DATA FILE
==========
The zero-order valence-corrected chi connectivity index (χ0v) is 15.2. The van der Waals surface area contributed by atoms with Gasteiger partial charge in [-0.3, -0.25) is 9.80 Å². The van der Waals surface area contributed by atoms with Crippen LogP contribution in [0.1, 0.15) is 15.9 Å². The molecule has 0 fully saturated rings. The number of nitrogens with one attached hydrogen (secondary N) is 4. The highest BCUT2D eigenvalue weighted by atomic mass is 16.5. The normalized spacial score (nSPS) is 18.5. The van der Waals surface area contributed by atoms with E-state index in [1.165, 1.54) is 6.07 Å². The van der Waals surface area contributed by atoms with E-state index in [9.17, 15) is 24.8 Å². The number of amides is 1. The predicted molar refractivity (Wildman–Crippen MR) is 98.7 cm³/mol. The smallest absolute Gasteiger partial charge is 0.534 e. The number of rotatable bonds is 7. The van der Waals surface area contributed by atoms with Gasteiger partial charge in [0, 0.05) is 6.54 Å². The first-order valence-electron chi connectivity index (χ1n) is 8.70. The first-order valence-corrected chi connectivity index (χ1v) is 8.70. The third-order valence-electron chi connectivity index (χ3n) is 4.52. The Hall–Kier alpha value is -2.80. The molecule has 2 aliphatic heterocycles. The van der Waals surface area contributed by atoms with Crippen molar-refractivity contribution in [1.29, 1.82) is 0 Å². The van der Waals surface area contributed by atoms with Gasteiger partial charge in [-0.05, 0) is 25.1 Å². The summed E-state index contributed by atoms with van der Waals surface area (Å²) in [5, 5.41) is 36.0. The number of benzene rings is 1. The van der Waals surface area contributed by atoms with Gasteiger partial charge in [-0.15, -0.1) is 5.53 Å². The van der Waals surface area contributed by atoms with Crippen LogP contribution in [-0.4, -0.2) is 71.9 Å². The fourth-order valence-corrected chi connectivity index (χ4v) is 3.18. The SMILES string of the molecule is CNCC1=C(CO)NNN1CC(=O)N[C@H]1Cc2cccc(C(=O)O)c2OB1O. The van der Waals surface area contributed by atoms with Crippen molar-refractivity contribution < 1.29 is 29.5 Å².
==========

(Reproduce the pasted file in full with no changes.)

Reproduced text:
The zero-order valence-corrected chi connectivity index (χ0v) is 15.2. The van der Waals surface area contributed by atoms with Gasteiger partial charge in [-0.3, -0.25) is 9.80 Å². The van der Waals surface area contributed by atoms with Crippen LogP contribution in [0.1, 0.15) is 15.9 Å². The molecule has 0 fully saturated rings. The number of nitrogens with one attached hydrogen (secondary N) is 4. The highest BCUT2D eigenvalue weighted by atomic mass is 16.5. The normalized spacial score (nSPS) is 18.5. The van der Waals surface area contributed by atoms with E-state index in [1.165, 1.54) is 6.07 Å². The van der Waals surface area contributed by atoms with E-state index in [9.17, 15) is 24.8 Å². The number of amides is 1. The predicted molar refractivity (Wildman–Crippen MR) is 98.7 cm³/mol. The smallest absolute Gasteiger partial charge is 0.534 e. The number of rotatable bonds is 7. The van der Waals surface area contributed by atoms with Gasteiger partial charge in [0, 0.05) is 6.54 Å². The first-order valence-electron chi connectivity index (χ1n) is 8.70. The first-order valence-corrected chi connectivity index (χ1v) is 8.70. The third-order valence-electron chi connectivity index (χ3n) is 4.52. The Hall–Kier alpha value is -2.80. The molecule has 2 aliphatic heterocycles. The van der Waals surface area contributed by atoms with Crippen molar-refractivity contribution in [1.29, 1.82) is 0 Å². The van der Waals surface area contributed by atoms with Gasteiger partial charge in [-0.05, 0) is 25.1 Å². The summed E-state index contributed by atoms with van der Waals surface area (Å²) in [5, 5.41) is 36.0. The number of benzene rings is 1. The van der Waals surface area contributed by atoms with Gasteiger partial charge in [-0.15, -0.1) is 5.53 Å². The van der Waals surface area contributed by atoms with Crippen LogP contribution in [-0.4, -0.2) is 71.9 Å². The fourth-order valence-corrected chi connectivity index (χ4v) is 3.18. The SMILES string of the molecule is CNCC1=C(CO)NNN1CC(=O)N[C@H]1Cc2cccc(C(=O)O)c2OB1O. The van der Waals surface area contributed by atoms with Crippen molar-refractivity contribution < 1.29 is 29.5 Å².